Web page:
Doing physicals before the draft is fine, but the White Sox would have had to have physicals on Kolek, Rodon, and Aiken, since they did not know who Houston would draft. Go down the list, and you have multiple players with multiple physicals, unless the physicals are independent. And with over 30 draft rounds, how many physicals do you perform? 50? 100? 500?

      • Derpy 11 months ago

        Simple, every player has a physical on May 1st. That is distributed to all 30 teams. Done.

        • wwnw 11 months ago

          That is what I alluded to in having independent physicals. Brady Aiken’s doctor said there was no problem. Obviously Houston’s medical people believed differently. So everyone has a physical. How many 100s of them would need an MRI, like Aiken had performed? That’s a wad of cash. Who pays for that? I would say the owners’ pool their money. I would expect a 7-figure amount, which would be divided among 32 teams. Plausible, but needs independence and organization.

          • Derpy 11 months ago

            No, this is a total nonissue. NFL gets by with no problems, don’t they? Giving players physicals is a nonissue and a total nobrainer.

            Ps of you scale the nfl combine costs to mlb, it comes out to 13mm total. Which I think is an exaggeration. But that’s only 400k per team. Big whoop. Mlb has enough cash to pay for it themselves just using mlb network money. They could change the way they air the draft and add a combine type televised event and use the advertising money to pay a good chunk of that.

  10. Kyle 11 months ago

    I honestly would not be happy if Aiken got to strike a deal with the Astros. The deadline is the deadline and he just needs to be granted free agency and restricted to signing below his slot value. I also think that they should e forced to honor Nix’s deal.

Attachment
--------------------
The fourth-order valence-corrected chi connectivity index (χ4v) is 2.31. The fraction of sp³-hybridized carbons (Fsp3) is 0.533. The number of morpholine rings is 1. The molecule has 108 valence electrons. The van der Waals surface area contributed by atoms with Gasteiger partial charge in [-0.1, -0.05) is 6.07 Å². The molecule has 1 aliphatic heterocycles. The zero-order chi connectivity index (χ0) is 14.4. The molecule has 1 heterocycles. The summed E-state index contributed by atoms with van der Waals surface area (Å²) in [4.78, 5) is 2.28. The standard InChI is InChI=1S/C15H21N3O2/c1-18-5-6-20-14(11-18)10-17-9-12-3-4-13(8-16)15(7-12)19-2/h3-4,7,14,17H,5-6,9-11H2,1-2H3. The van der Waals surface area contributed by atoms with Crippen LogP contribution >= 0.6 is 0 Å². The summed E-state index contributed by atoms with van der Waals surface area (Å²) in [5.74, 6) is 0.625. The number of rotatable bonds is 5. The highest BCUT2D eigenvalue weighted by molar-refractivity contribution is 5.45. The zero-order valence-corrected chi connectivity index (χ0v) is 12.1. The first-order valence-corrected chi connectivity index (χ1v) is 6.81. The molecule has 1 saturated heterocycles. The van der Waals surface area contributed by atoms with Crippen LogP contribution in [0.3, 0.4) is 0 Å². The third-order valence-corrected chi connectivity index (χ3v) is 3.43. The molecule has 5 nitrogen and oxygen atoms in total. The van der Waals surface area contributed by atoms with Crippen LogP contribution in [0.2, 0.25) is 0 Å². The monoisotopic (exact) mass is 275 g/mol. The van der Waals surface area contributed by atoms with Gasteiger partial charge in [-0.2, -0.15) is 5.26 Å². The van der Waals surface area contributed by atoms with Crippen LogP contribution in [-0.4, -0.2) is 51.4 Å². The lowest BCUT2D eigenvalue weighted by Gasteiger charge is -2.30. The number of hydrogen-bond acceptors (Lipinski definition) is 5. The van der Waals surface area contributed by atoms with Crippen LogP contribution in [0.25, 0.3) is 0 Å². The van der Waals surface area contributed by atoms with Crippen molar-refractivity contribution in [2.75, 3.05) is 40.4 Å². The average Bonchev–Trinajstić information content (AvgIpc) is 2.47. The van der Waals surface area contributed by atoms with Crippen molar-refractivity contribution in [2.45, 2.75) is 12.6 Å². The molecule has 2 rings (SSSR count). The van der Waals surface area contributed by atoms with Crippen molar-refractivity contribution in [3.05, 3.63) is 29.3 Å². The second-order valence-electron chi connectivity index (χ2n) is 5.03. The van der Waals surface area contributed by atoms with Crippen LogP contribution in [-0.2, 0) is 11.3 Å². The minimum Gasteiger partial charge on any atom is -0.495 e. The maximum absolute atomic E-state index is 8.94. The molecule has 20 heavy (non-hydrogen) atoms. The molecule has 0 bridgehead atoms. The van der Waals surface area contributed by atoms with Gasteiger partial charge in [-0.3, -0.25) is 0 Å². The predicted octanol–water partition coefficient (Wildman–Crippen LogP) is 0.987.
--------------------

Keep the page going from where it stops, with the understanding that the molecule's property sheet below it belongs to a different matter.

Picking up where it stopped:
• Seamaholic 11 months ago

      No way he gets free agency. That would throw the whole amateur draft system into chaos. He gets to reenter the 2015 draft. If MLB had the authority and the guts, what they should do is rescind the Astros compensation pick, which is #2 next year (and might end up being a better player than Aiken.)

      • Benjamin Campagna 11 months ago

        Unless they are forced to actually sign Nix, why should the Astros’ compensation pick be rescinded? That doesn’t make any sense at all. The rules say that if you fail to sign one of your picks in the first two rounds, you get the the pick after that one the following year in compensation. That’s it. With regards to Aiken, the Astros did nothing wrong. Well, except maybe PR-wise, but that has nothing to do with the draft rules; a team with bad press shouldn’t get less compensation than a team with good press, right? The rules are the rules. When the Pirates failed to sign Appel in 2012, no one was clamoring to have their 2013 compensation pick rescinded. This situation isn’t any different, except that Aiken’s agent did a good job of feeding storylines to the media and causing people like you to take biased, emotional stances with regards to the rules.

        With regards to Nix, the Astros shouldn’t be forced to sign him either. Houston is not the only team who offered a draft pick slot who decided to go to school, as the Cardinals’ did not meet the demands of third round pick Trevor Megill this year. Teams draft hard-to-sign players all the time and then fail to meet their demands; why doesn’t anyone make a stink about them? Again, it’s just media showmanship, not the actual rules.

  11. $21621694 11 months ago

    And again… the media thinking that if they say something often and loud enough it will happen. All speculation

    • Scott Thorn 11 months ago

      Yup. Also, Bud Selig being intensely confused about the league that he runs doesn’t help. Good thing he’s on his way out.

  12. Seamaholic 11 months ago

    Unfortunately, they’ll do fine. The player they’ll get at #2 next year will be as good as or better than Aiken, most likely. I hate that rule. They should get a comp pick at the end of the 1st round.